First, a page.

Then the Lord spoke to Joshua, saying, “Command the priests who bear the ark of the Testimony to come up from the Jordan.” Joshua therefore commanded the priests, saying, “Come up from the Jordan.” And it came to pass, when the priests who bore the ark of the covenant of the Lord had come from the midst of the Jordan, and the soles of the priests’ feet touched the dry land, that the waters of the Jordan returned to their place and overflowed all its banks as before.
Now the people came up from the Jordan on the tenth day of the first month, and they camped in Gilgal on the east border of Jericho. And those twelve stones which they took out of the Jordan, Joshua set up in Gilgal. Then he spoke to the children of Israel, saying: “When your children ask their fathers in time to come, saying, ‘What are these stones?’ then you shall let your children know, saying, ‘Israel crossed over this Jordan on dry land’; for the Lord your God dried up the waters of the Jordan before you until you had crossed over, as the Lord your God did to the Red Sea, which He dried up before us until we had crossed over, that all the peoples of the earth may know the hand of the Lord, that it is mighty, that you may fear the Lord your God forever.”
Not only would this memorial speak to the generations of the descendants the Lord promised to Abraham, but it would serve to let “all the peoples of the earth” know of His greatness.The same still happens in our day and age. We may not always cross literal rivers, but times of crossing and transition—as we move with boldness and faith into what the Lord has called us to—are times to commemorate the greatness of the Lord. He fulfills His word in our lives so that future generations and even unbelievers would know that the God of Abraham, Isaac, and Jacob is not just a god who hears prayer but He is the God who answers prayers by following through on His word.
“For as the rain comes down, and the snow from heaven, and do not return there, but water the earth, and make it bring forth and bud, that it may give seed to the sower and bread to the eater, so shall My word be that goes forth from My mouth; it shall not return to Me void, but it shall accomplish what I please, and it shall prosper in the thing for which I sent it. (Isaiah 55:10–11)
It was true for Joshua. It was reality for Abraham and Sarah. And it was the means by which Jesus maintained His focus as His body hung, ravaged and bleeding on the cross. God always follows through on His promises, because He is holy and a good father.
“God is not a man, that He should lie, nor a son of man, that He should repent. Has He said, and will He not do? Or has He spoken, and will He not make it good?” (Numbers 23:19)
Nothing is too hard for God to accomplish. And nothing is too small for His attention. As this new generation of Israelites finally moved toward what God had promised long ago, His mandate for a visual cue set forth an example that would serve us well in times of accusation. When the enemy breathes lies of “What if?” and “Did God really say?” we can look at the past exploits of God throughout the Word and in our own lives and recount His faithful hand.When pressure was mounting and solutions seemed nonexistent, God came through. When forgiveness seemed impossible and unwarranted, His power was there. When everyone around us seemed to echo the word “impossible,” God showed His strength and ability. These are the moments that cause us to be in awe of our Father. And these are the moments that are handed down from one generation to the next so that all would know that the God of the Bible is also the God of today.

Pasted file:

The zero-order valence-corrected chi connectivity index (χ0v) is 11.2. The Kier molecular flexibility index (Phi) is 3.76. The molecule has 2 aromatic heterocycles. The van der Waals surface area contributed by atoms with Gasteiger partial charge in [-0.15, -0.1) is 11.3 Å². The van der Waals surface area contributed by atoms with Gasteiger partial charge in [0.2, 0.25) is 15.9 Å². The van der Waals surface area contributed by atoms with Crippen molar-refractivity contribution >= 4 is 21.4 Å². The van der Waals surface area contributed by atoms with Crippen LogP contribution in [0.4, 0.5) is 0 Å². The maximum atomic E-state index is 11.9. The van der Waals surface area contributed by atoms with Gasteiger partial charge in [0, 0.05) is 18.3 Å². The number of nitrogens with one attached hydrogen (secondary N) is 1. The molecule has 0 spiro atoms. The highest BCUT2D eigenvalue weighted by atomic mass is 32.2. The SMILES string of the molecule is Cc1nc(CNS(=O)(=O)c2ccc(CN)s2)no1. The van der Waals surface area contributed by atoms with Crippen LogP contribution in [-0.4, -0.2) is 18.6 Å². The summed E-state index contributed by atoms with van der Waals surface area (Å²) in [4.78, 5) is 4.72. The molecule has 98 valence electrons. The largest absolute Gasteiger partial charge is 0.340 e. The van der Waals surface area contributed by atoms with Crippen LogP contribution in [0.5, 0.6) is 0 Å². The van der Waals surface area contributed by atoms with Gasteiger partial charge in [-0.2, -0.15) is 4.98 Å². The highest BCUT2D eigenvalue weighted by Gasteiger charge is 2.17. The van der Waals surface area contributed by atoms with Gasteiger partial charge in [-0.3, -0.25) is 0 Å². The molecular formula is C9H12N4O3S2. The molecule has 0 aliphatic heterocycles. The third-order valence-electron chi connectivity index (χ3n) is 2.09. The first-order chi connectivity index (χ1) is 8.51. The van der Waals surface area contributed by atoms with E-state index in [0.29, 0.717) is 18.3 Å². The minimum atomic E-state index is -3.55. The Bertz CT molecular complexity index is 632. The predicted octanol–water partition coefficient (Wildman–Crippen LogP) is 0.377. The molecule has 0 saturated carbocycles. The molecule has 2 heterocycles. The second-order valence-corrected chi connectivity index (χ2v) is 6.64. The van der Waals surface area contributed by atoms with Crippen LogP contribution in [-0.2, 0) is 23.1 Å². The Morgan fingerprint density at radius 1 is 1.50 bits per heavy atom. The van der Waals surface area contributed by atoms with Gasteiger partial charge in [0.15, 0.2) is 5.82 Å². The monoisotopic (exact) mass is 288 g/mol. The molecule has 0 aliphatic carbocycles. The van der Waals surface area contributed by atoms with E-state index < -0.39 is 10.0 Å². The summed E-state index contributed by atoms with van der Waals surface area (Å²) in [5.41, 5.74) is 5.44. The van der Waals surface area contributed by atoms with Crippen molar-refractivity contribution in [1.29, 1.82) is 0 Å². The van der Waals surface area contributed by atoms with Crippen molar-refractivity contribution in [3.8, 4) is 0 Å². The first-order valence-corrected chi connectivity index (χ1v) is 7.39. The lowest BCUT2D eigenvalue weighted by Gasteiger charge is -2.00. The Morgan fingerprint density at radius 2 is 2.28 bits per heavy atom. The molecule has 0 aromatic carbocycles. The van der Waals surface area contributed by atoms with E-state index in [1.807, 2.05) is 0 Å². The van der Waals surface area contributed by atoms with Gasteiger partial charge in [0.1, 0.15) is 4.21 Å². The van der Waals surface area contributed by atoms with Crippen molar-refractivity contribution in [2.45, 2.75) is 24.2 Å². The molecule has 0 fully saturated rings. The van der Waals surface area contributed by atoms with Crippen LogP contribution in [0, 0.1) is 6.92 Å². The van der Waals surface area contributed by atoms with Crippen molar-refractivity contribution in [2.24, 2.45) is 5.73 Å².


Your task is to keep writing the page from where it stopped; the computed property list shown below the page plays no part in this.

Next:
He still does miracles, regardless of the circumstances.
He still rules over the affairs of man, and He never grows tired of doing so.
He is still the Lord God gracious who will receive all glory.
And He is still on His throne.
When we submit to Him and trust that the One who is the “servant of all” actually delights in serving us and bringing us into the Father’s good plans, we, too, can move with confidence into a God-ordained destiny. Even when all may seem daunting and feel uncomfortable or overwhelming, we can take a moment, despite the chaos and pressure, to lift our hands and worship the One whose power is made perfect in our weakness.
In those moments of advancement into the unknown and unfamiliar, the memorials we raise to God can be driven into the proverbial ground of our circumstances to declare to those around us that we, too, “have come this far by faith.”
Despite the taunts of infertility or the whispers of lack, the mocking of impossibility and the nagging words of defeat, we have hope. Not only can we look at what God has done in our lives, we can look at the lives of believers who have gone before us, trusting God and His ability, His faithfulness and character.
In the momentary apparent darkness of life’s trying times, the Spirit reminds us of what we’ve been taught. He shines light on those moments of breakthrough, turnaround, and shifts that caused us to marvel at God and His nature. He reminds us that those answers weren’t fleeting moments of the past, but our inheritance in the day-to-day.
Parting an overflowing sea is easy for Him. Strengthening weak bodies is simple. He is the One who does not shy away from declaring that absolutely nothing is too hard for Him to accomplish. This is God who delights in working in our lives and always invites us to come to Him. Because the impossible is where He delights in meeting us and displaying His extravagant kindness and love.
When we look on the past and see how the Lord has moved, we are fueled to thank Him again for all He has done and to expect to see Him move again. He is the inexhaustible God, always ready to back His word with power and meet our faith. This is our God.
And every memorial reminds us of this truth: He has never failed and He never will.
What from your past gives you faith for the future?
Watch our History of IHOPKC video series on YouTube to learn more about God’s faithfulness to His word and purposes displayed through our own journey!
Fia Curley served on the NightWatch at IHOPKC for many years, participating in prayer, worship, and intercession from midnight to 6am. Currently attending college in New York, she enjoys blending her passion for prayer, worship, and journalism as she labors with the Lord to see His goodness revealed to families, government leaders, and immigrants from non-Christian nations.